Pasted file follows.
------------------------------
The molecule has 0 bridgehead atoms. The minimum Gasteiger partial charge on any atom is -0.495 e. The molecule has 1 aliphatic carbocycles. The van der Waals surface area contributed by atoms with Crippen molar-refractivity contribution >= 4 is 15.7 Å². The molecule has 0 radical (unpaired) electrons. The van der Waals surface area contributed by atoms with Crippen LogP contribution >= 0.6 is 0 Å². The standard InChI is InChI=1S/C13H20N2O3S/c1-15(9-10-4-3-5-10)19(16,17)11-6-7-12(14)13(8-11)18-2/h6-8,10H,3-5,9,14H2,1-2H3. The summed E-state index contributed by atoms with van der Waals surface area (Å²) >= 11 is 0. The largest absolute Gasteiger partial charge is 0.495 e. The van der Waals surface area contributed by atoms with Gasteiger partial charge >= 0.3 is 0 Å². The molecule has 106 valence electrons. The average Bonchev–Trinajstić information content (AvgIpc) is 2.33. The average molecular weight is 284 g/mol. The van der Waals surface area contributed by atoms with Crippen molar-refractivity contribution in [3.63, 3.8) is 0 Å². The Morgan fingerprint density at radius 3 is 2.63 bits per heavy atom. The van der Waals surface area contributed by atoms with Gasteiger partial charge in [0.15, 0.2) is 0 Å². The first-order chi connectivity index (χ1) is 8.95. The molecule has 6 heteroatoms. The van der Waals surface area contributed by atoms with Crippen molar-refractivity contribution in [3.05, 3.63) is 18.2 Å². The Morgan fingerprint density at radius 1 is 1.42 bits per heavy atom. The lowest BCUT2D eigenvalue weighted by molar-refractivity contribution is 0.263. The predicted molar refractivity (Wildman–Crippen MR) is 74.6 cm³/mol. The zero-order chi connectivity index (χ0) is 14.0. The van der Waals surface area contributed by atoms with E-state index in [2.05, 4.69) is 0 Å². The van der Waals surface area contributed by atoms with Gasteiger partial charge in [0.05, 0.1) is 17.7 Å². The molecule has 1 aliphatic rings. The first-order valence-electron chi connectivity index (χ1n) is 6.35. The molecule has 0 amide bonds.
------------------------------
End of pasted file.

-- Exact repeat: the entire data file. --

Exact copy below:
The molecule has 0 bridgehead atoms. The minimum Gasteiger partial charge on any atom is -0.495 e. The molecule has 1 aliphatic carbocycles. The van der Waals surface area contributed by atoms with Crippen molar-refractivity contribution >= 4 is 15.7 Å². The molecule has 0 radical (unpaired) electrons. The van der Waals surface area contributed by atoms with Crippen LogP contribution >= 0.6 is 0 Å². The standard InChI is InChI=1S/C13H20N2O3S/c1-15(9-10-4-3-5-10)19(16,17)11-6-7-12(14)13(8-11)18-2/h6-8,10H,3-5,9,14H2,1-2H3. The summed E-state index contributed by atoms with van der Waals surface area (Å²) >= 11 is 0. The largest absolute Gasteiger partial charge is 0.495 e. The van der Waals surface area contributed by atoms with Gasteiger partial charge >= 0.3 is 0 Å². The molecule has 106 valence electrons. The average Bonchev–Trinajstić information content (AvgIpc) is 2.33. The average molecular weight is 284 g/mol. The van der Waals surface area contributed by atoms with Crippen molar-refractivity contribution in [3.63, 3.8) is 0 Å². The Morgan fingerprint density at radius 3 is 2.63 bits per heavy atom. The van der Waals surface area contributed by atoms with Gasteiger partial charge in [0.15, 0.2) is 0 Å². The first-order chi connectivity index (χ1) is 8.95. The molecule has 6 heteroatoms. The van der Waals surface area contributed by atoms with Crippen molar-refractivity contribution in [3.05, 3.63) is 18.2 Å². The Morgan fingerprint density at radius 1 is 1.42 bits per heavy atom. The lowest BCUT2D eigenvalue weighted by molar-refractivity contribution is 0.263. The predicted molar refractivity (Wildman–Crippen MR) is 74.6 cm³/mol. The zero-order chi connectivity index (χ0) is 14.0. The van der Waals surface area contributed by atoms with E-state index in [2.05, 4.69) is 0 Å². The van der Waals surface area contributed by atoms with Gasteiger partial charge in [0.05, 0.1) is 17.7 Å². The molecule has 1 aliphatic rings. The first-order valence-electron chi connectivity index (χ1n) is 6.35. The molecule has 0 amide bonds.